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Robert St. John

Restaurateur, author, enthusiastic traveler, & world-class eater.

Chocolate Lovers vs. Fruit Lovers

February 15, 2010

There are two types of people in this world: Chocolate lovers and fruit lovers.

Chocolate lovers pace themselves through a meal, making sure not to order too much in any one course so that they may receive their reward in the end— some type of rich, decadent, chocolate creation.

Fruit lovers, on the other hand, go full bore ahead and dive into a meal from the first course, ordering multiple appetizers, a soup, a salad, an entrée, and sometimes an additional entrée for the middle of the table for everyone to share. At the end of the meal, they want something light and sweet, but not too filling such as fresh fruit or a sorbet

Chocolate lovers are patient, passionate, contemplative, and resilient. Fruit lovers are compulsive, impatient, high-strung, and uninhibited.

I am a fruit lover. My favorite dessert at the end of a meal is a small bowl of fresh fruit and a little bit of English cream or crème anglaise. If that’s not available, I usually go for a nice, light fruit sorbet. In a more casual restaurant, I’m looking for a fruit filled tart or pie once the meal is done.

Chocolate lovers love chocolate in any form. They don’t care how it is presented as long as chocolate is the primary component in the dessert.

My family and friends who dine with me on a regular basis know that I love to front load my meals. I almost always find the first course offerings more interesting than main course entrees. Some who feel this way just order two or three appetizers as their meal. I probably should do this, but just can’t bring myself to stop at the first page of the menu. I typically move on and order an entrée for me, and then a secondary entrée to share.

The secondary entrée is ordered because I can’t make up my mind between to entrée offerings. So instead of looking like a pig (which I am) I order a second entrée “for the table” so that everyone can have a taste. Although it is me who winds up eating most of it before I move on to some type of fruit finish.

It’s not that I don’t like chocolate. I do. I just don’t like it at the end of a meal. I especially don’t like flourless chocolate cake. True chocolate lovers love flourless chocolate cake. I like my cake t be cakelike. All of this flourless chocolate cake business drives me mad. Flourless chocolate cake is not “cake” at all. It’s just a big glob of chocolate. The term “cake” shouldn’t be anywhere in the title.

There are, of course those who like to combine fruit and chocolate. They are the chocolate-covered strawberry crowd. These people have a true zest for life. They want it all and they want it now.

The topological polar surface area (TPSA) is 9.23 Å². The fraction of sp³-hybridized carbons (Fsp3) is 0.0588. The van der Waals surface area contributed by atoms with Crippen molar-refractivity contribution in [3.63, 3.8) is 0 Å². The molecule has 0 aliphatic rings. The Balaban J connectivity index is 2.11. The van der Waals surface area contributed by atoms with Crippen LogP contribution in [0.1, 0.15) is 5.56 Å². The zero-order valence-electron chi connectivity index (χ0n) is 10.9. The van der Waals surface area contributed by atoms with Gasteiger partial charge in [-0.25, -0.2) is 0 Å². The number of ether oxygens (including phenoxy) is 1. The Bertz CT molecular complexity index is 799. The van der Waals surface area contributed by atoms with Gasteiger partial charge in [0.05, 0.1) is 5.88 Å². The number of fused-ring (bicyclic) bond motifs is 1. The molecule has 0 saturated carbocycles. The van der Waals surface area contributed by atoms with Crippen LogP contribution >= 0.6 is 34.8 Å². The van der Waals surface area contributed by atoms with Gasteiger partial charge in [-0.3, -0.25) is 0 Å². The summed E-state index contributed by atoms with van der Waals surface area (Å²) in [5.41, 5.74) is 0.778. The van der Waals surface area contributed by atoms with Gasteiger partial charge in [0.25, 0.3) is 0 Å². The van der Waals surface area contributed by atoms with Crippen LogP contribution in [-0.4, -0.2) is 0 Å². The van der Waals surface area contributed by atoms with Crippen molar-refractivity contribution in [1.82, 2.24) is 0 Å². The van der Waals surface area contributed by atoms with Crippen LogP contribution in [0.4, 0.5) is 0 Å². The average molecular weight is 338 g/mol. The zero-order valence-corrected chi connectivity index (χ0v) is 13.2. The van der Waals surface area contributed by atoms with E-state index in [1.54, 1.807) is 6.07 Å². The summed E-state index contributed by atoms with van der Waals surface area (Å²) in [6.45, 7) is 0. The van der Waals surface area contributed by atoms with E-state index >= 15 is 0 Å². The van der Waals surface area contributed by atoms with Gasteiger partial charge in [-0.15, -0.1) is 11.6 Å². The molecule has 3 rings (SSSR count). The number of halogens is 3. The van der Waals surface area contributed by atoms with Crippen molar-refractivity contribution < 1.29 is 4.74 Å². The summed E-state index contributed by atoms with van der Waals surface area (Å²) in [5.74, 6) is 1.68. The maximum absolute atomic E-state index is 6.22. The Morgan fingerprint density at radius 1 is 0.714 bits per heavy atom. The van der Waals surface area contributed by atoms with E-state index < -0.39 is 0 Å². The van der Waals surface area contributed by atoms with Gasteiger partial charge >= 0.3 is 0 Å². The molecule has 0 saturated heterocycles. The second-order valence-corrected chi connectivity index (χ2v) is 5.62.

Doctors are fruit lovers; lawyers are chocolate lovers. Cat lovers eat chocolate; dog lovers eat fruit. Most Baptists are chocolate lovers. Methodists prefer fruit. Catholics like fruit as long as it’s poached in wine. Episcopalians skip desert altogether and have another gin and tonic.

Fresh Strawberries with Crème Anglaise

1 cup cream
1 cup half and half
2 Tbl Grand Marnier
3/4 cup sugar, divided
5 egg yolks
2 tsp vanilla extract

In a 1 quart stainless steel pot bring the cream, half and half, Grand Marnier, vanilla and half of the sugar to a simmer. While it is heating, combine the yolks and remaining sugar in a mixing bowl and whip until light in color.

Slowly temper (pour) the cream mixture into to yolks. Once all of the cream has been added into the yolk mixture, return the mixture back to the pot. Cook over low-medium heat stirring constantly with a wooden spoon or spatula, do not use a whip. Make sure to stir the edges and bottom of the saucepot well while the sauce is cooking. Cook until the mixture becomes thick enough to coat a spoon or spatula.

Remove from the heat pour the sauce immediately into a stainless steel bowl and cool down over an ice bath. Refrigerate until needed. This sauce will hold for three to four days covered and refrigerated.

4 pints fresh strawberries, hulls removed and berries quartered
1/2 cup sugar

While the sauce is cooling, prepare the strawberries.
Place the cleaned and cut berries in a large mixing bowl, sprinkle the sugar over the berries and gently toss them in the bowl so that the sugar gets evenly distributed. Do this 1-2 hours prior to serving.

To serve, divide the strawberries evenly among 8 small chilled serving bowls or ice cream dishes. Drizzle one quarter cup of the sauce over the berries and serve.

8 servings

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